More people fear flying than driving because, with the media giving much more attention to airline crashes, we tend to overstate the risks of flying and understate the risks of driving. The mind’s availability bias is our tendency to base judgment on information that is readily available or the easiest for us to retrieve. This common decision-making bias is also replicated in the project and business environments in the project industry.
Consider that during the hot market (2003 though 2009), owner costs 1 grew significantly to 25 percent above the 2003 baseline, while after the global financial crisis, owner costs promptly fell back in line with pre-market conditions. Many may interpret that as a recovery indicator linking project office cost variations to market conditions. Others may also use their total project office cost to gauge the effectiveness of their project capital spending during different periods also defined by market conditions.
At first glance, this seems to be a logical way of thinking, since the owner project office costs seem to be a function of many factors affected by market conditions such as wages, staffing levels, and project types. But this idea could also be misleading, as well as dangerous, especially when it becomes a convenient “rule” affecting decision makers’ understanding of project risk and risk sharing with contractors. This idea can actually be thwarted in two important ways:
Owner Spending Alone Does Not Explain Total Project Cost Performance
As shown in Exhibit 1, we found, through our historical data,2 that contractor office costs in changing markets tend to mirror owner costs, which suggests that when the market is hot and contractors are stretched through reducing staff and/or shifting work to engineering value centers (EVCs), owners responded by increasing their staff to compensate. While this interpretation might explain the variations of owner office costs over a given period and given market conditions, it certainly does not explain the total office cost variation that makes a company’s own office spending alone a misleading indicator of what’s driving its capital projects’ cost performance.
Project Practices Do Matter
When examining profiles of the project industry’s Best Performers,3 we found that, given a set of these projects comparable to the rest of Industry in terms of size and complexity, location, contracting strategies, and project type, the difference in project costs and schedules is primarily explained in terms of project drivers4 and execution practices. For instance, Best Performers carry Best Practical FEL 5 into execution and ensure team stability, which helps them get through execution with minimized risk
Additionally, aside from practices, project characteristics largely determine which owner staffing strategy is appropriate to achieve success. Project characteristics include project size and type, choice of contracting approach, using EVCs, and ability to leverage site-based project management groups.
Value-minded business and project executives know that the recipe for success is also anchored in achieving cost competiveness. That starts with a thorough understanding of the company’s spending, including assessing project office cost effectiveness while characterizing time trends compared to Industry. In an increasingly resource constrained project environment, a valuable debate for owner teams would be to examine the structure and effectiveness of their project office costs. Companies could benefit from this kind of analysis to help them identify opportunities for leaner and more robust teams capable of delivering business value and making the most of an ever-changing market.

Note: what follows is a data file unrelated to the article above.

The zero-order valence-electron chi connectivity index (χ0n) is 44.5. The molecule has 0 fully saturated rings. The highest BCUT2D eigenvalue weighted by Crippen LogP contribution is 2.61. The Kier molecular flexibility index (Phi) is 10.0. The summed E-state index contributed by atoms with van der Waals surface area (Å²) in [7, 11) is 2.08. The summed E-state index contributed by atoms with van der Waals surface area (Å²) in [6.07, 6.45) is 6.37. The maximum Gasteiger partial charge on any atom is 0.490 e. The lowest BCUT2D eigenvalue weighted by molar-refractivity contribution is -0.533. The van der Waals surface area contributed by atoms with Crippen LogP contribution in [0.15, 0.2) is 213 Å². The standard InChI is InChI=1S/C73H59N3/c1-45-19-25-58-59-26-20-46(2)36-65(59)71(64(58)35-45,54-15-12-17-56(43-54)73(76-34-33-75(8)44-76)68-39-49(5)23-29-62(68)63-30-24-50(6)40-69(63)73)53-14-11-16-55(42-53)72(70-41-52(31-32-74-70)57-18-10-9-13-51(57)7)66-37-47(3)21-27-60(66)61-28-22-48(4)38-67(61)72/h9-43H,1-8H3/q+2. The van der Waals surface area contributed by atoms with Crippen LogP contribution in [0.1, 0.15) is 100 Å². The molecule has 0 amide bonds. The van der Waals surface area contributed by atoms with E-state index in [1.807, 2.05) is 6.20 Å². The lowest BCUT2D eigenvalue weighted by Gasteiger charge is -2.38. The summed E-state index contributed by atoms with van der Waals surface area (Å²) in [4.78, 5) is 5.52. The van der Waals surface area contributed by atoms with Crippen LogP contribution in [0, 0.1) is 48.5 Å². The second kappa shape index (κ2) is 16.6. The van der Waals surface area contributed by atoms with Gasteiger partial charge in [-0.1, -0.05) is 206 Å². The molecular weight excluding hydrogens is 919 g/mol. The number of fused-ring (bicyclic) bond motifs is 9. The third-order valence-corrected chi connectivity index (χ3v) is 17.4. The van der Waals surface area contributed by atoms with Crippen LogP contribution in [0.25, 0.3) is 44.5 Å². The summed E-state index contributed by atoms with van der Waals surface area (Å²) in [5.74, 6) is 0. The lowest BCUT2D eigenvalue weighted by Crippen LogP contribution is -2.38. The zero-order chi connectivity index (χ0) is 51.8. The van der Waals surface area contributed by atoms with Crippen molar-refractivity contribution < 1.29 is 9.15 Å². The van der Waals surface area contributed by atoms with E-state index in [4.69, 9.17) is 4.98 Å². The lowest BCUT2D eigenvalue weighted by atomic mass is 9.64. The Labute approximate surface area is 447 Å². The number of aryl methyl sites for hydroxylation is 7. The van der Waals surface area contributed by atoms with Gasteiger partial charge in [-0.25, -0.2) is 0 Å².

- The Hidden Costs of Our Contracting Choices – Inside the Industry Contracting Strategies for Capital Projects
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1 Downstream Projects’ Owner costs are a subset of the project total office cost, which also includes the contractor office cost.
2 IPA’s downstream owner study database is composed of 1384 projects with an average size of 2015US$420 million. The average authorization year is 2007.
3 Best Performers are projects that achieve both actual cost effectiveness index ≤1.00 and actual execution schedule indices ≤1.15
4 A project driver is a project element characterizing the project definition phase (pre-execution) that is proved to be statistically correlated with project outcomes such as safety, cost, and schedule. IPA’s proprietary framework for capital projects evaluation is composed of a number of measurable drivers such as Front-End Loading (FEL), Team Development, and Value Improving Practices.
5 FEL is a project driver with significant statistical correlation to project outcomes used by IPA clients to assess their project risk, also used as a framework for improving project definition, thus increasing the likelihood of project success.
Contributors: Ron Auld, Neal Banks, Lucas Milrod, Alex Ogilvie, and Andras Marton
This article is the first of a series depicting several aspects of the downstream project office costs. Data used were extracted from IPA’s Downstream Project Office Cost Study, performed for an IPA client. The study characterized time trends in the client and industry downstream owners costs and staffing, showed where the client was comparable to or different from Industry, and identified links to overall project outcomes and opportunities for the client to improve its project performance through owner staffing strategies.